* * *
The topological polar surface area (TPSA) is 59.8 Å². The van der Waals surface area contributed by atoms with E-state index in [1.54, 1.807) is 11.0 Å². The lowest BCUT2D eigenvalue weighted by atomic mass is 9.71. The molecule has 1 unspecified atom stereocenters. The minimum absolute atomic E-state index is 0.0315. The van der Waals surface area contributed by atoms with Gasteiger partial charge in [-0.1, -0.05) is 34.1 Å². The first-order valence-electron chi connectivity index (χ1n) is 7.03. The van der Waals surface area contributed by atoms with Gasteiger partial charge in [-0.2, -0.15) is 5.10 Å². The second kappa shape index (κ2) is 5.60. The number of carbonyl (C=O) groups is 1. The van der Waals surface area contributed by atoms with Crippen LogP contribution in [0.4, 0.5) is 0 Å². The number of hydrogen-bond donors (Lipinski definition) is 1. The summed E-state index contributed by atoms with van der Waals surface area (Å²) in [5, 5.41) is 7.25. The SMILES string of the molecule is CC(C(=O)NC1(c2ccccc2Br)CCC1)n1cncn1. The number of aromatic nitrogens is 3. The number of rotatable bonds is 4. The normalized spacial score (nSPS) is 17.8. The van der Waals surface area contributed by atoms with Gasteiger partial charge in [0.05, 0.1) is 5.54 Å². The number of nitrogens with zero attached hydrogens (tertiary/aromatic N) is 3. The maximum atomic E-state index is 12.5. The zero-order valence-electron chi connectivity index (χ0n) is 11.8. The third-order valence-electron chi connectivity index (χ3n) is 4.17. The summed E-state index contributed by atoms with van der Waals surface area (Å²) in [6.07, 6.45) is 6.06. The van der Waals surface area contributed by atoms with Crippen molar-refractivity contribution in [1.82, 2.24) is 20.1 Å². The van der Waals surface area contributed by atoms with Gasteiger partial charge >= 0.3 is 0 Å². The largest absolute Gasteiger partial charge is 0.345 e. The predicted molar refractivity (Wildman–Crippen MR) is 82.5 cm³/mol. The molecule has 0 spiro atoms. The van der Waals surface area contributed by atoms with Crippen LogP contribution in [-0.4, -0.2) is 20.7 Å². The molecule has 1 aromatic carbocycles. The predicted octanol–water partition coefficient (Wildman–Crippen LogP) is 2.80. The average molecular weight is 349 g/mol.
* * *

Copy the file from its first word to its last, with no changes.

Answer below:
The topological polar surface area (TPSA) is 59.8 Å². The van der Waals surface area contributed by atoms with E-state index in [1.54, 1.807) is 11.0 Å². The lowest BCUT2D eigenvalue weighted by atomic mass is 9.71. The molecule has 1 unspecified atom stereocenters. The minimum absolute atomic E-state index is 0.0315. The van der Waals surface area contributed by atoms with Gasteiger partial charge in [-0.1, -0.05) is 34.1 Å². The first-order valence-electron chi connectivity index (χ1n) is 7.03. The van der Waals surface area contributed by atoms with Gasteiger partial charge in [-0.2, -0.15) is 5.10 Å². The second kappa shape index (κ2) is 5.60. The number of carbonyl (C=O) groups is 1. The van der Waals surface area contributed by atoms with Crippen LogP contribution in [0.4, 0.5) is 0 Å². The number of hydrogen-bond donors (Lipinski definition) is 1. The summed E-state index contributed by atoms with van der Waals surface area (Å²) in [5, 5.41) is 7.25. The SMILES string of the molecule is CC(C(=O)NC1(c2ccccc2Br)CCC1)n1cncn1. The number of aromatic nitrogens is 3. The number of rotatable bonds is 4. The normalized spacial score (nSPS) is 17.8. The van der Waals surface area contributed by atoms with Gasteiger partial charge in [0.05, 0.1) is 5.54 Å². The number of nitrogens with zero attached hydrogens (tertiary/aromatic N) is 3. The maximum atomic E-state index is 12.5. The zero-order valence-electron chi connectivity index (χ0n) is 11.8. The third-order valence-electron chi connectivity index (χ3n) is 4.17. The summed E-state index contributed by atoms with van der Waals surface area (Å²) in [6.07, 6.45) is 6.06. The van der Waals surface area contributed by atoms with Crippen molar-refractivity contribution in [1.82, 2.24) is 20.1 Å². The van der Waals surface area contributed by atoms with Gasteiger partial charge >= 0.3 is 0 Å². The largest absolute Gasteiger partial charge is 0.345 e. The predicted molar refractivity (Wildman–Crippen MR) is 82.5 cm³/mol. The molecule has 0 spiro atoms. The van der Waals surface area contributed by atoms with Crippen LogP contribution in [-0.4, -0.2) is 20.7 Å². The molecule has 1 aromatic carbocycles. The predicted octanol–water partition coefficient (Wildman–Crippen LogP) is 2.80. The average molecular weight is 349 g/mol.